The Half Moon Bay High School Health and Wellness Committee is a relatively new collaboration between community members, parents and Cabrillo Unified School District staff.
The collective, whose success is already manifested by the new high school later start as well as the block schedule, was formed to address a simple but important issue: sleep.
As data regarding teenage sleep patterns started to flood in, parents expressed alarm that “zero” period at Half Moon Bay High School started at 6:40 a.m.
Even though this early start had been in place for approximately 17 years, that didn’t stop Cabrillo Unified School District Superintendent Jane Yuster and Half Moon Bay High School Principal John Nazar from examining the issue.
In the spirit of collaboration, both administrators gathered with concerned parents and others. A committee was formed to look at the school start time.
“When I started a petition to make the change, I thought I’d be getting a bunch of lip service,” said Rick Southern, a member of the Half Moon Bay High School Health and Wellness Committee. “Instead, (Nazar) invited me to come sit down. The superintendent sat down. I saw that they both had a genuine interest in looking at the issue.”
The rest is now history. A later start was implemented, which meant teens could now sleep a bit. Traffic into Half Moon Bay during the morning rush was also somewhat alleviated.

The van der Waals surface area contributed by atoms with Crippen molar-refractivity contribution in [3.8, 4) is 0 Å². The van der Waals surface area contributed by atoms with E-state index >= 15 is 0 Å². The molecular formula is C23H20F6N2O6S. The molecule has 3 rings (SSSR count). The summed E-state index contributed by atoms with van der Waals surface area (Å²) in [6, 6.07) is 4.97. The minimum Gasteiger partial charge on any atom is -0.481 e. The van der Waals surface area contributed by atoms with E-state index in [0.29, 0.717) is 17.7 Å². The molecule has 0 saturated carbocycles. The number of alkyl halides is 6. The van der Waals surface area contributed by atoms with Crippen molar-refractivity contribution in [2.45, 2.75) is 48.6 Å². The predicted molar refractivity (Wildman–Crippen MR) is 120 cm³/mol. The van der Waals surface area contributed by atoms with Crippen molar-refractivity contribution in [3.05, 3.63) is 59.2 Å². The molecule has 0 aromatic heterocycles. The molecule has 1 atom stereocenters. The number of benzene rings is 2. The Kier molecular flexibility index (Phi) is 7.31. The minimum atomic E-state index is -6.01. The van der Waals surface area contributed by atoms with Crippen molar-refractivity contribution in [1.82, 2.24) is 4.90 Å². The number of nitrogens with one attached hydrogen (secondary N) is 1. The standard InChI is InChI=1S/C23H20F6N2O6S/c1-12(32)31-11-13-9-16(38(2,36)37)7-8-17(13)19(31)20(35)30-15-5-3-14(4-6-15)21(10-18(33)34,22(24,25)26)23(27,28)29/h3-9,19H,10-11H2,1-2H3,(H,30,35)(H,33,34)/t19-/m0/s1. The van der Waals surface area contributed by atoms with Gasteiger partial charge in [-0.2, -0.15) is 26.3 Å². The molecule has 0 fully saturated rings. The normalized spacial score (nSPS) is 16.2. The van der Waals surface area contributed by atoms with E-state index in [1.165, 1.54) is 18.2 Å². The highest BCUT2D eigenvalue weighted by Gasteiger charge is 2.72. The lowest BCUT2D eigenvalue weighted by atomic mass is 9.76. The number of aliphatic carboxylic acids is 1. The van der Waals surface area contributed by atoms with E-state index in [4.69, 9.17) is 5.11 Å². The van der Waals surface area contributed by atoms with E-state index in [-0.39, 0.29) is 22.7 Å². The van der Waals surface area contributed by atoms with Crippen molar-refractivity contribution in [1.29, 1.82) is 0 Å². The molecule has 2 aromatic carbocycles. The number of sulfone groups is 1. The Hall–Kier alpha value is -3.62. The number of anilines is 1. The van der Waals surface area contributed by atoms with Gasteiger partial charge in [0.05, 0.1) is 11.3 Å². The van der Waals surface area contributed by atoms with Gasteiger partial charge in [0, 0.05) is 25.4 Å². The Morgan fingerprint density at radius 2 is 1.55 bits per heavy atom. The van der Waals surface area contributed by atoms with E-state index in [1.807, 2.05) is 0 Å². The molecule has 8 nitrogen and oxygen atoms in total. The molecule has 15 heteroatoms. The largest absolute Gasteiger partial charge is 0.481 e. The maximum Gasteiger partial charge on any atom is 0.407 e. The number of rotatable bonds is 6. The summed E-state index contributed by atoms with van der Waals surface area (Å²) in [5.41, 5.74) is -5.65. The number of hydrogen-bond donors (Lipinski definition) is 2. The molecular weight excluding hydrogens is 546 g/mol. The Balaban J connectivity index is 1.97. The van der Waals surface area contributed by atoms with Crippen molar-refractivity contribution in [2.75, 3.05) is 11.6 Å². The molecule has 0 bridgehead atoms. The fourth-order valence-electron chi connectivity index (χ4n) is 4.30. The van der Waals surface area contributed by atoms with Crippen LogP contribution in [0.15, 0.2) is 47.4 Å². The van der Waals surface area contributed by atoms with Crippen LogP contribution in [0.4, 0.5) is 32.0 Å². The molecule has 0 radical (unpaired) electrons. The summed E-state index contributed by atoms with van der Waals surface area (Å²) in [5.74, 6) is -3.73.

As the community as a whole enjoys that fruits of the committee’s efforts, the collective is continuing to make inroads toward improving the wellness of the high school population.
“This year, we are coming up with a new agenda,” said Southern. “We are conducting little focus groups with students from Half Moon Bay High School to see where their biggest concerns are. That’s what is going to drive the focus on the committee.”
“We know that depression and anxiety rates in teenagers is on the rise nationally,” said Dr. Keely Sikes Rollings, a licensed clinical psychologist who works on the Half Moon Bay High School Health and Wellness Committee. “Students are reporting more and more anxiety and Half Moon Bay is not immune to that. We, too, are seeing higher incidents of depression, anxiety.
“The nice thing about this Health and Wellness Committee is that we’re a group of parents, administrators and physicians whose whole goal is understanding what is driving these issues as well as understand what those issues are and trying to put things in place, like late start, and block schedules to eliminate that for students,” she said.
Along with Sarah Bunkin, Rollings has been conducting discussions with student groups in an effort to understand what issues they have.
“We felt like it was really important to hear from the students as to what their concerns are,” said Rollings. “We’re in the process of really trying to drill down into what those issues are.
“The process is phenomenal,” she continued. “Students were very willing and very open to articulate, were willing to come up with solutions.”